David Clyde

David was called “The Next Sandy Koufax” as he was drafted straight out of high school with the number 1 pick in 1973. I’m not so sure he would have been another Sandy Koufax but because of greed he never found out. David was a can’t-miss prospect who was 18-0 with a 0.18 ERA as a Westchester senior who went just 18-33 as a major leaguer.

The Texas Rangers had moved from Washington because of bad attendance and settled in Texas. In 1972 they had low attendance and the owner Bob Short wanted a boost in attendance and the plan was to start his new draft pick David Clyde in two games and then send him to the minors after that.

Twenty days after pitching his last high school game, Clyde won his first-ever Major League start before over 35,000 fans in Arlington Stadium, the first sellout in stadium history. David pitched well in his second game until a blister forced him out in the 6th inning. Now he was scheduled to go to the minors to learn and develop. Short, though, had other ideas after 33,010 fans flocked to Arlington Stadium for Clyde’s second start, a six-inning, no-decision performance against the White Sox.

Clyde remained a Ranger and got battered, going 4-8 with a 5.01 ERA for a 57-105 team.

Whitey Herzog the manager pleaded with Short to send Clyde to the minors. Like many young pitchers, Herzog says, Clyde started throwing his curveball too hard and lost control of it. Then hitters began sitting on his fastball. Herzog says Clyde could have regained his control and confidence in the minors.

At the end of 1973 Billy Martin was let go by the Detroit Tigers and Rangers owner Bob Short told his manager, Whitey Herzog, that he would fire his own grandmother to have a chance to hire Martin…well he fired Herzog and got Martin. Herzog’s reply was “I’m fired, I’m the grandmother.”

Martin argued to send David Clyde to the minors for seasoning the next year but he still started 21 games. He was sent and later on developed arm troubles and was traded to Cleveland in 1978

He threw his last major league pitch on Aug. 7, 1979, as a 24-year-old Cleveland Indian, 37 days shy of qualifying for MLB’s pension plan. He has tried to act as a coach to get the 37 days but no luck so far. 

Many people claim that David Clyde saved the Rangers Franchise from moving elsewhere. 


Author: Badfinger (Max)

Power Pop fan, Baseball fan, old movie and tv show fan... and a songwriter, bass and guitar player.

8 thoughts on “David Clyde”

  1. I remember the name but didn’t know he was such a highly- touted prospect. One has to wonder what his trajectory would have been had he gone through minors like most young players.
    Will be interesting to see how attendance is this year in Texas…new stadium which seems highly un-needed but should spark more interest and their team looks like a contender. Football is King in Dallas area but there are far worse markets, like the 2 in the state of Florida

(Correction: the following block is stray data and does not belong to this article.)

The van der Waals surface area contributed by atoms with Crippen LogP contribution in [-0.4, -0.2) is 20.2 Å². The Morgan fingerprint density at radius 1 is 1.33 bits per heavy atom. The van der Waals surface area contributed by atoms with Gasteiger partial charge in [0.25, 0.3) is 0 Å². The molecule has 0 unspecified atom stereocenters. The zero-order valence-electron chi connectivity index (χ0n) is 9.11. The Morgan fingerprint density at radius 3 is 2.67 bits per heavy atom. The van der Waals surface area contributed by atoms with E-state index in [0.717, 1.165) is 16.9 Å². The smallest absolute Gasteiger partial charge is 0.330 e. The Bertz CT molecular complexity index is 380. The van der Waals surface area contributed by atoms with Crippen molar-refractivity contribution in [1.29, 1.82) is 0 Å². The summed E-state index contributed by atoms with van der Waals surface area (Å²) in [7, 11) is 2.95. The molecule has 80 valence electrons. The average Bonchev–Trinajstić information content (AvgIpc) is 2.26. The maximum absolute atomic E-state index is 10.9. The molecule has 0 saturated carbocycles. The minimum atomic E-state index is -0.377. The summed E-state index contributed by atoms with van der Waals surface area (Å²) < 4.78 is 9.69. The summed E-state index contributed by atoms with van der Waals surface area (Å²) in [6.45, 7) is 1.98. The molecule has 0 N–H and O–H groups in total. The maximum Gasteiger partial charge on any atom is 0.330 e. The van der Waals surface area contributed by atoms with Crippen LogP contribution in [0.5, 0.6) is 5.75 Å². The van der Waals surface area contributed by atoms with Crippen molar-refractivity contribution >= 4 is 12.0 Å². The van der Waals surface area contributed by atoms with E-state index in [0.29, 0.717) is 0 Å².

Liked by 1 person

    1. You never know what he could have done if he would have developed right.

      I didn’t understand the new stadium at all. They had a nice stadium there. Football is king in TN also…and it would be the same if Nashville got the Yankees lol.


  2. Isn’t that hard to believe done at 24? Todd Van Poppel reminds me of Clyde in all the hype he received. He had a longer career but he was the next Nolan Ryan… more like the next Irene Ryan..

    Liked by 1 person

    1. You are right Hans…that is a great comparison with Poppel. If they developed him right he still might not have made it but I think it would have helped him. Herzog seemed like a good guy.

      What is sad…just 37 days away from pension…and he could have used it.

      Oh geez…that is funny…Irene Ryan

      I’m doing a 70s third baseman post…just a question. If you owned a team…Schmidt or Brett? Schmidt has more WAR but I loved Brett’s style.

      Liked by 1 person

      1. I was more of a Brett fan because of his open passion for playing. Schmidt played for the hated Phillies- but while I hated Bowa- Luzinski and others- I could never work up a hate for Schmidt or Lefty they were too good. I do think if I were starting a team I would have to take Schmidt- Brett did seem to miss a lot more time with injuries. Both great ones- On my all time third baseman list Schmidt ranks at the top- Brett would certainly be on Mt. Rushmore….. Funny how Van Poppel’s refusal to go to Atlanta worked for them- they got Chipper instead. I could be wrong but I think if Clyde hadn’t been rushed he would have had a better shot at making it-than Van Poppel- it always seemed to me that he made the majors because well he was Todd Van Poppel and was such a revered prospect. If I recall he wasn’t exactly tearing it up in the minors.

        Liked by 1 person

      2. Yea I have Schmidt number 1 during that era. It was a golden era during that time for 3rd basemen…he might be #1 in the 80s also. Brett seemed to always rise to the occasion.
        Funny I hated the Phillies also but not as bad as you would have… they always met the Dodgers in the playoffs and then they got Rose and that made it worse. I really hated Bowa with a passion.

        The Braves caught a big break there. Without Chipper they would have been a different team. Van Poppel didn’t come off well at all.
        It seemed that Clyde had the goods but was rushed and lost confidence and then had arm troubles because he changed his piching motion.


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